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209 of 218 people found the following review helpful
Format:Hardcover
This novel is nearly impossible to put down. It's an incredibly moving, gripping story based around an ordinary couple who, after the death of their only son at the front, decide to resist the Nazi regime - if only in a small, mainly symbolic way. For me its power comes from the rough, raw style - it was written in just a few short weeks shortly after the War - and the unfamiliar yet utterly believable events that eventually overtake each character. Subtly translated by the award-winning Michael Hofmann, it's a novel not to be missed if you've any interest at all in what it must have been like to live through the War in the heart of Germany.
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103 of 108 people found the following review helpful
5.0 out of 5 stars Believe the hype 7 Jun 2010
By J. Coulton VINE VOICE
Format:Paperback|Verified Purchase
I had never heard of this novel until a few weeks ago, but it is taking book lovers by storm across the world. It is not a new book, it was published in 1947, tragically just after the author's death. But it was translated again into English last year, and I can't recommend it highly enough.

The events, based on a true story, take place in Berlin under the grip of Nazi rule. One elderly couple, Otto and Anna Quangle, learn of the death of their only son fighting in the German army, and the futility of this ending changes something inside Otto. He starts to resist the Nazi regime in a very low level but profound way. He writes postcards with subversive messages on them, asking people to question what the Nazi's are doing and what they are telling the people. He leaves them in apartment blocks and offices on stairwells for random strangers to find. He performs this task alone at first, but later his wife Anna finds out and joins him in his mission.

The Gestapo are infuriated by this postcard campaign, which goes on for over two years, and leaves them floundering in the dark looking for the culprit. The novel is a great thriller as the police try to track down who is daring to oppose the Nazi regime in such an infuriating way, and their inept attempts at investigating the crime make both gripping and amusing reading. What is remarkable for me about this book is that is shows just what a chilling effect the terrifying Nazi dictatorship had on ordinary people, who had a range of reactions to it, from enthusiastic embrace, to indifference, to resistance and defiance. And the patchwork quilt of characters that Fallada weaves into the story is rich and extensive. The tentacles of fear reach into the hearts of families and communities, making people react in gross and frightening ways.
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77 of 81 people found the following review helpful
3.0 out of 5 stars Good, if not a classic 13 May 2010
By D. Salmon VINE VOICE
Format:Paperback|Vine Customer Review of Free Product (What's this?)
Alone in Berlin is frighteningly engaging portrait of how evil can spread through every facet of people's lives. Fallada's characters, the ordinary populace of wartime Berlin, suffer under the yoke of a Nazi regime who's footsoldiers barge and bully around the city reveling in a state sanctioned thuggery that allows them to control and terrorise their own countrymen.
Perhaps the book's most effective device is the recognisable domestic normality of its characters, it becomes chilling to realise Nazi Germany was no cartoon villain, but a very real evil that invaded every single inhabitant's freedom and privacy with its idea of what constituted a 'pure' state.
When a couple's son is killed in action, they undertake a humble rebellion, leaving handwritten postcards critical of the regime in public places. At first it seems a pathetic gesture, but when even such small defiances guarantee a death sentence, their bravery becomes both affirming and admirable. The book is compelling in its demonstration that to think and act decent in a climate of fear and hatred is the greatest rebellion of all.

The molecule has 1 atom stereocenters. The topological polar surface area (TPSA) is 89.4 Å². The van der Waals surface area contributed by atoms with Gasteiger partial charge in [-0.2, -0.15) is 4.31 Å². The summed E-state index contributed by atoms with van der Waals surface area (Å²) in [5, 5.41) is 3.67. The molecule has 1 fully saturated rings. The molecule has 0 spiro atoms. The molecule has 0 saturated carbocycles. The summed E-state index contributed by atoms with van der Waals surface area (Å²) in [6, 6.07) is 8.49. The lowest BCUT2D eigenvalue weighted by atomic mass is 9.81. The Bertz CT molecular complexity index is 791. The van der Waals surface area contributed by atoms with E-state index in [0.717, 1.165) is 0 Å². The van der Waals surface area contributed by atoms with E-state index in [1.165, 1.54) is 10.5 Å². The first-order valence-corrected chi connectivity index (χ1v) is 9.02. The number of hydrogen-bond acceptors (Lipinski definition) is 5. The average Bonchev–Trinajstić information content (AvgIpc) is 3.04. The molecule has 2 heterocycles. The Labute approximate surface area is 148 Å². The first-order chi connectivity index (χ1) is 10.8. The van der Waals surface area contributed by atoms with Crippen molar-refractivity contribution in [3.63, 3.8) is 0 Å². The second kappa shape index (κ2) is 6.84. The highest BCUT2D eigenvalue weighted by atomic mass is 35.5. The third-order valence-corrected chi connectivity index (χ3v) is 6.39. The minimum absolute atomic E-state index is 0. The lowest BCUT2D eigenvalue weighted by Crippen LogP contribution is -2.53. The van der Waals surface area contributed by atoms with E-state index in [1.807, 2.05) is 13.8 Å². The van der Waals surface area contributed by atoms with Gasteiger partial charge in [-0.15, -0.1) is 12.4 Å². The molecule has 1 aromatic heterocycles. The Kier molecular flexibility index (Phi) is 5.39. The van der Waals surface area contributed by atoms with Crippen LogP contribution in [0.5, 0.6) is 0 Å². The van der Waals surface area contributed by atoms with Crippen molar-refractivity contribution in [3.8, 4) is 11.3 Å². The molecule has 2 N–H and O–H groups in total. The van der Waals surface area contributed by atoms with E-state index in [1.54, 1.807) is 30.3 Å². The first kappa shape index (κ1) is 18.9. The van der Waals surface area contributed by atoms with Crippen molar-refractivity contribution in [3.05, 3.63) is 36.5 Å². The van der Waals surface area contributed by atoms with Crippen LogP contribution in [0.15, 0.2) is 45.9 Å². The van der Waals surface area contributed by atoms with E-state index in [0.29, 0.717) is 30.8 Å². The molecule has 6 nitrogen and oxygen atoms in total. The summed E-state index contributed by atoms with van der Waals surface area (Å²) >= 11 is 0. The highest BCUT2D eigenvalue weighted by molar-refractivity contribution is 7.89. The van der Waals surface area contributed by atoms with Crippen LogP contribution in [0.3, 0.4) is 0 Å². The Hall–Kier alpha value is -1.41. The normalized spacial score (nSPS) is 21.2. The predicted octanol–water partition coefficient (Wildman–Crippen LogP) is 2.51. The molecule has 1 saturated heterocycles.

It is however slightly overlong, which may be due in part to the translation being slightly wooden and American at times.
Still, a good book and a definite recommend to anyone interested in the period. The description of the domestic, as opposed to military, impact of National Socialism is a refreshing and thought provoking take on what should never be assumed is an overfamiliar subject.
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Most Recent Customer Reviews
5.0 out of 5 stars A thoroughly compelling novel
Set in the era of the Third Reich, this compelling novel has a cat-and-mouse structure as it shows what happens when a lone and disillusioned protester begins to lay down postcards... Read more
Published 4 days ago by Mike K
4.0 out of 5 stars A good read
The characters are entirely human and that's what makes this book a worthwhile read. The story and its characters are brutal and honest.
Published 1 month ago by Samantha O'Connell
5.0 out of 5 stars Fallada Gripping Tale
Insightful and mesmerising account told without recourse to melodrama; Fallada presents a tale of moral integrity battling the mighty force of Nazi philosophy. Brilliant! Read more
Published 1 month ago by MOCO
4.0 out of 5 stars A moving Story - Easy to read -
A touching story of an ordinary german couple subversively fighting against the nazi regime.Ultimately they are doomed to failure against such a powerful force. Read more
Published 1 month ago by abigail lowe
5.0 out of 5 stars It's a truly great book: gripping, profound and essential.
Hans Fallada was all but forgotten outside Germany when this 1947 novel, Alone in Berlin (US title: Every Man Dies Alone), was reissued in English in 2009, whereupon it became a... Read more
Published 1 month ago by nigeyb
5.0 out of 5 stars A book that you will remember
Great novel based on a true story. A pretty grim look at pockets of resistance in war time Berlin within the German population.
Published 1 month ago by Simon S.
4.0 out of 5 stars A revelation
This book tells the story of life in Berlin during the war and how opposition to the Nazi regime occurred
Published 1 month ago by chris
3.0 out of 5 stars interesting, almost enjoyable
Interesting book. Unusual subject matter, set in mid-war Berlin with Gestapo detectives and German factory workers and various other Berlin characters from judges to petty... Read more
Published 2 months ago by Grant F Ferguson
5.0 out of 5 stars Absolutely Spellbinding
This is quite possibly the best book I have ever read. It is thrilling from the first page to the last, and I found it impossible to put down! Read more
Published 2 months ago by Lilia333
5.0 out of 5 stars Excellent
One of the best books I have read in years.
Makes you consider What would you have done in such circumstances -
Would you have turned a blind eye or tried to make a... Read more
Published 3 months ago by Heather Razzell